Milan: It can be, but only really big companies can justify the cost of running the extra servers needed to store the data. Why would you even bother when Azure and other cloud platforms are so scalable and affordable? It doesn’t make much sense, financially. Plus, Azure contains so many of today’s powerful data lakes technologies like Spark, a lightning-fast unified analytics engine, Azure Databricks and Azure Data Lake Analytics. In fact, Microsoft has a suite of superb Azure analytics tools for data lakes. The nice thing about these tools is that you can work on storage which is extremely affordable with Azure. So, you dump your data into storage on Azure and then you can spin up the analysis tools as you need them – without having to spin up the Azure cluster at the same time.

Q. Since a data lake can hold all sorts of data from different sources, how do you manage a data lake?

Ryan: The key is how you organize the ecosystem of ETLs, jobs and tools. You can use Azure Data Factory or Azure Data Catalogue which lets you manage the documentation around the datasets, what’s in each dataset and how it can be used and so on. As Milan said, Microsoft has recognized the massive impact of data lakes and has already produced some tremendous tools specifically for them.

Q. How is Optimus going to introduce data lakes technology to its customers?

Ryan: Well, we are already implementing data lakes in our analytics practice. What we’re offering clients right now is a one-week Proof of Concept (PoC) for $7500 CAD in which Optimus will do the following:

  • Identify a business question needing a large dataset that cannot be answered with a client’s current BI architecture
  • Ingest into Azure Data Lake storage
  • Define 1 curated zone
  • Create a curated dataset using Spark, Azure Databricks or Azure Data Lake Analytics with R, Python or USQL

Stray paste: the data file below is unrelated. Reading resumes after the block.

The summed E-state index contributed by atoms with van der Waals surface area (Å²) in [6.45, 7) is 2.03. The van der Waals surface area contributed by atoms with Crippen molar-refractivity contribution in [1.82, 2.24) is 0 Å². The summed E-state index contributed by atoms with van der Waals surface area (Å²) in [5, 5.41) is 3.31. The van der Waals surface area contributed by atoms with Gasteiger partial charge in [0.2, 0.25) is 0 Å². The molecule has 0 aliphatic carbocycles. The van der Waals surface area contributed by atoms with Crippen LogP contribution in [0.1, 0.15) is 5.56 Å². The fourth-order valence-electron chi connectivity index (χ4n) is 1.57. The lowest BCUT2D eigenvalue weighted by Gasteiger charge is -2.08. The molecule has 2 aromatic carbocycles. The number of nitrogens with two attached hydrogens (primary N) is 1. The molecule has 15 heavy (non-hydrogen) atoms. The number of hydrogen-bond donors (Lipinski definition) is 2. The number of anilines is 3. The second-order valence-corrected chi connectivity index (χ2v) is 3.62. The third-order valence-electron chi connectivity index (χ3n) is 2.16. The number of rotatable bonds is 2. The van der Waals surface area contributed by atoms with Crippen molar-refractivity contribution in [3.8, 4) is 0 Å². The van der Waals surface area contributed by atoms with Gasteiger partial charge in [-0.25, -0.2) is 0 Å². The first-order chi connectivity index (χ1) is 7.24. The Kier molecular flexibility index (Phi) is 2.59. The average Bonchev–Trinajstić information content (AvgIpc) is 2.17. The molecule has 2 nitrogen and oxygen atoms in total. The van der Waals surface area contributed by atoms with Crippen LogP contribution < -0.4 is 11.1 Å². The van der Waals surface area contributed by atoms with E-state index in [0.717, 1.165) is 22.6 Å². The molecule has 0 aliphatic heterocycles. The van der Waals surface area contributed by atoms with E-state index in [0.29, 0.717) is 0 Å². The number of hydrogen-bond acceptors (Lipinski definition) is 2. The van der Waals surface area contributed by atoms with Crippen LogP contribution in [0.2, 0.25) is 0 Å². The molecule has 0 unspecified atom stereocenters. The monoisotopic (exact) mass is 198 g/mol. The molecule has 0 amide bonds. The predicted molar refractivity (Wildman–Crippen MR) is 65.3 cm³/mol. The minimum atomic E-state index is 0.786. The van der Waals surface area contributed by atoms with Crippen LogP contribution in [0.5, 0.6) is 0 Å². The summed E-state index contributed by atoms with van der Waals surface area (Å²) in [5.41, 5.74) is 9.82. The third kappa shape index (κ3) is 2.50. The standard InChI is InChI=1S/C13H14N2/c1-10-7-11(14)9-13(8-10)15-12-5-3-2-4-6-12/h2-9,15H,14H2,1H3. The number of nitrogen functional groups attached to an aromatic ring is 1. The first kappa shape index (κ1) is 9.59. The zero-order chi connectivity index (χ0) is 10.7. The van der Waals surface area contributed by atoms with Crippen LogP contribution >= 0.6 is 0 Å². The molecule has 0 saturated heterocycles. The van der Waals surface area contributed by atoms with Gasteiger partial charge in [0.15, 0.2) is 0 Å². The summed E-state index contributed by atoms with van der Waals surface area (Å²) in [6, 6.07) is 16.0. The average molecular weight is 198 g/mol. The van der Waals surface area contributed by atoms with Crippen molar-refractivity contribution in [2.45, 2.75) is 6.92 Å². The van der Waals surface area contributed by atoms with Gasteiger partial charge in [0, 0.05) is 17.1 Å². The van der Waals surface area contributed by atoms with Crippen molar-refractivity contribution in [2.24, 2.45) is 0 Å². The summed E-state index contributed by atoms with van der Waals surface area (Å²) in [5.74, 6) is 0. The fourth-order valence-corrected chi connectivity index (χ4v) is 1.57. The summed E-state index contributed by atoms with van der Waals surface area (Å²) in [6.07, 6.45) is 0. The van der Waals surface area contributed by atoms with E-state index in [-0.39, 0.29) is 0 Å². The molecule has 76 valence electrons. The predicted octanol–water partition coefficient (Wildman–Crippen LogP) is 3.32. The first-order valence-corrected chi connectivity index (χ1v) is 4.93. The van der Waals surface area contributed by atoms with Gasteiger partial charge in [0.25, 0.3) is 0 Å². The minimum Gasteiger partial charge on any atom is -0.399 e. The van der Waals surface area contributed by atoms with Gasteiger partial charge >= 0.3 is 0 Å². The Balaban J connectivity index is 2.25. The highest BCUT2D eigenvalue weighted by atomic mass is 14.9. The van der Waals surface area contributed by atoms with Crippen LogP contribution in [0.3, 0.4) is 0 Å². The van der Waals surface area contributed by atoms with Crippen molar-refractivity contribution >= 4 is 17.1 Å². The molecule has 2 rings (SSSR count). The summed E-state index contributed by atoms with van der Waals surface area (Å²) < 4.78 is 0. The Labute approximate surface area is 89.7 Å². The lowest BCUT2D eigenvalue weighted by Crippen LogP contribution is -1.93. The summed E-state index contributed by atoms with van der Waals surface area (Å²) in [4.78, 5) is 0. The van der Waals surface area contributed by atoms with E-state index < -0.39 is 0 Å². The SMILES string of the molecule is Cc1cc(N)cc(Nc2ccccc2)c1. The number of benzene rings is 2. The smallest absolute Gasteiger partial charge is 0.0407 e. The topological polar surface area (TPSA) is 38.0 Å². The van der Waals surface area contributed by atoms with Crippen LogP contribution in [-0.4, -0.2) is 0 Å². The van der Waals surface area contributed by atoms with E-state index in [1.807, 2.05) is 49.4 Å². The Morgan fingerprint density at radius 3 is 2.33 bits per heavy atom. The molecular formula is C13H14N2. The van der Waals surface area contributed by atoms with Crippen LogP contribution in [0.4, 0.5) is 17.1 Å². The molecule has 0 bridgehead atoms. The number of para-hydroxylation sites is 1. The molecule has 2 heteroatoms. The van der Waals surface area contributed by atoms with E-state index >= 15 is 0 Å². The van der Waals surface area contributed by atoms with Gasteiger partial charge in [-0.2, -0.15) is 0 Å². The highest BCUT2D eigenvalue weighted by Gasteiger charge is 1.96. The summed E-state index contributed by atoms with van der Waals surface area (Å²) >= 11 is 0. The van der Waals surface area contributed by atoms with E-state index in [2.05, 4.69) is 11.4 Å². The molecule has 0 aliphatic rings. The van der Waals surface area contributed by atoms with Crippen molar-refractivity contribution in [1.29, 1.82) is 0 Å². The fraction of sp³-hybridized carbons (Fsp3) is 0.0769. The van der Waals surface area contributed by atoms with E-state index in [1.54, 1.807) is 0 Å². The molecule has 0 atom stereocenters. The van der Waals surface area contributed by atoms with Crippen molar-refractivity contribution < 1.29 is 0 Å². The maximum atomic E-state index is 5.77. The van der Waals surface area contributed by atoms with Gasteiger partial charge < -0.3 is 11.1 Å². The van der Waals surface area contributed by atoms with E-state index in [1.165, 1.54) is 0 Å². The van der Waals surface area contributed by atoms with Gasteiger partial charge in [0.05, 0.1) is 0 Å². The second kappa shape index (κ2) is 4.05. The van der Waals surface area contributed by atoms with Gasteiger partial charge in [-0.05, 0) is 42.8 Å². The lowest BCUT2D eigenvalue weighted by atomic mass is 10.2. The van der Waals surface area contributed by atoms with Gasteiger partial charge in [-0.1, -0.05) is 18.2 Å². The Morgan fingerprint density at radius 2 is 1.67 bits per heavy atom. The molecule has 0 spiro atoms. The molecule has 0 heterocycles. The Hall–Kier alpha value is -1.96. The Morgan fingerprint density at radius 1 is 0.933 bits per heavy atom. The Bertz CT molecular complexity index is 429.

• Create 1 Power BI dashboard with visuals that reflect the answer to the business question
  • Provide a Knowledge Transfer

Q. Speaking of Power BI, Optimus is a huge fan of this tool, correct?

Milan: That’s right. We love it because we can build out stuff quickly for our customers, especially when it comes to PoCs. For visualization of data, nothing beats Power BI, especially when it’s applied to data lakes. It can connect to Hadoop clusters, to large storage volumes – in fact, it can connect to just about anything, including APIs.

Q. What is the purpose of the “one-week PoC”? What will your customers get out of it?

Ryan: We are only doing one curated zone as part of our offer. A customer would have multiple business problems they would want to answer, of course but this one-week PoC gives them a taste of what is possible.  A large project would require a full analyze phase, architecture, build out, test and deploy methodology.  A platform would also need to be chosen to show the data.

Milan: Our customers can expect us to set up the basic structures on Azure for them and we’ll give them examples of business questions around which they want to build so they can see how to expand it to other areas, as well.


A data lake can bring enormous opportunity for powerful data analytics that can drive significant business results. How it is set up and used is the key to how successful a role it can play in your company’s use of data analysis. Optimus Information can help by showing you what a data lake can do with our one-week PoC offer. Take advantage of this offer here.

More Resources: